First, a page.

The Destruction of the Jews of Odessa in the Light of Rumanian Documents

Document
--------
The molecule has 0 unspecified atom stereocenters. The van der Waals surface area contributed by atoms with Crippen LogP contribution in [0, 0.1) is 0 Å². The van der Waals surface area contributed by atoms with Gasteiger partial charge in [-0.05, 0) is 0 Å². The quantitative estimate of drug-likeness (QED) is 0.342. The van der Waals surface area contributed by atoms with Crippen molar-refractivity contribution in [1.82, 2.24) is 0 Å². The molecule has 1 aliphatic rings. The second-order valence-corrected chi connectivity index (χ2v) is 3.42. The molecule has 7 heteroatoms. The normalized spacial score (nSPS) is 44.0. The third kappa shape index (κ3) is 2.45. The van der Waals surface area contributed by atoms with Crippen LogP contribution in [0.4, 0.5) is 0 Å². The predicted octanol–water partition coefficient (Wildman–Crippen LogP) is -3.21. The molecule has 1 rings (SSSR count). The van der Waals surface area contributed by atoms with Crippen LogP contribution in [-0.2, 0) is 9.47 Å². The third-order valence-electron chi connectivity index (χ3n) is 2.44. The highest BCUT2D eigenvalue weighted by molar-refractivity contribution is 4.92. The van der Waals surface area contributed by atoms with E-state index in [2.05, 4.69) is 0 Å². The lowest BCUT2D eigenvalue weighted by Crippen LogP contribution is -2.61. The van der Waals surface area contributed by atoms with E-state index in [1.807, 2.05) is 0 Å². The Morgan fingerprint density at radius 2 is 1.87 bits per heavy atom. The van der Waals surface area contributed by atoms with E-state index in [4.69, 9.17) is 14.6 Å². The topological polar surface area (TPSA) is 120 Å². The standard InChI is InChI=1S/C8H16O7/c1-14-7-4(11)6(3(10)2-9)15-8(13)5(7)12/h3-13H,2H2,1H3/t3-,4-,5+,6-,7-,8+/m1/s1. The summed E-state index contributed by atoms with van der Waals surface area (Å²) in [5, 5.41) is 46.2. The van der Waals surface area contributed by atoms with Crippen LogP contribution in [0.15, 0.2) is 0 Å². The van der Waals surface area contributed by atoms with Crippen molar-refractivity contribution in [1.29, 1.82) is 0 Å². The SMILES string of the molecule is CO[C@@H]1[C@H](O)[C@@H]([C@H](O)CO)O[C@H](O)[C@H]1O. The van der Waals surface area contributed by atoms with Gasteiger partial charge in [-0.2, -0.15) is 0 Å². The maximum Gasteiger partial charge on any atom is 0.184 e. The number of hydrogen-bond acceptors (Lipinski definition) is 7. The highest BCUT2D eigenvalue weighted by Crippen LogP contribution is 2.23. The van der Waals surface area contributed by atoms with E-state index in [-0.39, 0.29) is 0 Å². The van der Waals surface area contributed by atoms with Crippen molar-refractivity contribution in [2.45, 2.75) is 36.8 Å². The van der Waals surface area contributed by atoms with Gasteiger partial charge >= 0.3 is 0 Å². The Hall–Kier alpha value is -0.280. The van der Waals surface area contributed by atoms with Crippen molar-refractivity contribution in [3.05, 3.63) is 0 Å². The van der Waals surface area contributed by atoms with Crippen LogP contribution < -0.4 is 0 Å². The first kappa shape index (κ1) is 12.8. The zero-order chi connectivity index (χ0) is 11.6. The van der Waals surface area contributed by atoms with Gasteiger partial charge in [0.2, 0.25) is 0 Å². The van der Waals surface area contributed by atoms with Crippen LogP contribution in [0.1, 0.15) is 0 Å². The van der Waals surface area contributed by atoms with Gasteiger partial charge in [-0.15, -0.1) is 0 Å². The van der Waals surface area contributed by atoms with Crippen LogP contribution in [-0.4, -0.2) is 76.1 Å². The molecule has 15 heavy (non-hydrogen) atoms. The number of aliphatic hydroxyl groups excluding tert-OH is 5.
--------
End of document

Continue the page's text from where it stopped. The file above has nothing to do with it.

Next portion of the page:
Little is known of the fate of Soviet Jewry during the years between 1941 and 1944, as the Soviet Union has not made available the relevant documents. However, Ilya Ehrenburg and Vasili Grosman did make a study immediately after the war, which was published in Rumania in 1947. The Germans had conquered the entire Transnistria region of the Ukraine by August 1941, except for Odessa, and ceded it to Rumania. Odessa fell to the German–Rumanian army in October. At the outbreak of the war, Odessa had a population of 600,000 of whom 180,000 were Jews and by the time of the occupation half had been evacuated. During the first two days, there was a mass slaughter of Jews. A few days later the headquarters of the Rumanian army was blown up and in retaliation thousands of Jews and communists were murdered in mass shootings and hangings. Women and children were herded into warehouses, which were set alight. Many of the remaining Jews were deported to nearby death camps where they were slaughtered. The 30,000 Jews remaining in Odessa were put in jail. Many tried to escape but were arrested and tortured. The rest were transferred to ghettoes in towns surrounding Odessa. Many died in the packed rail cars or during the march to their destination in bitter cold. By February 1942, no Jews were left in Odessa and its Jewish cemetery was destroyed. Some Russians and Ukrainians hid and fed Jews. In the spring of 1942 the city recovered, even flourished, and the Rumanians saw it as a second Bucharest. Skilled workers were recruited from the ghettos. On the eve of defeat in April 1944, the Germans who had reoccupied the town blew up most of the important buildings before their withdrawal. Only a few thousand Jews survived.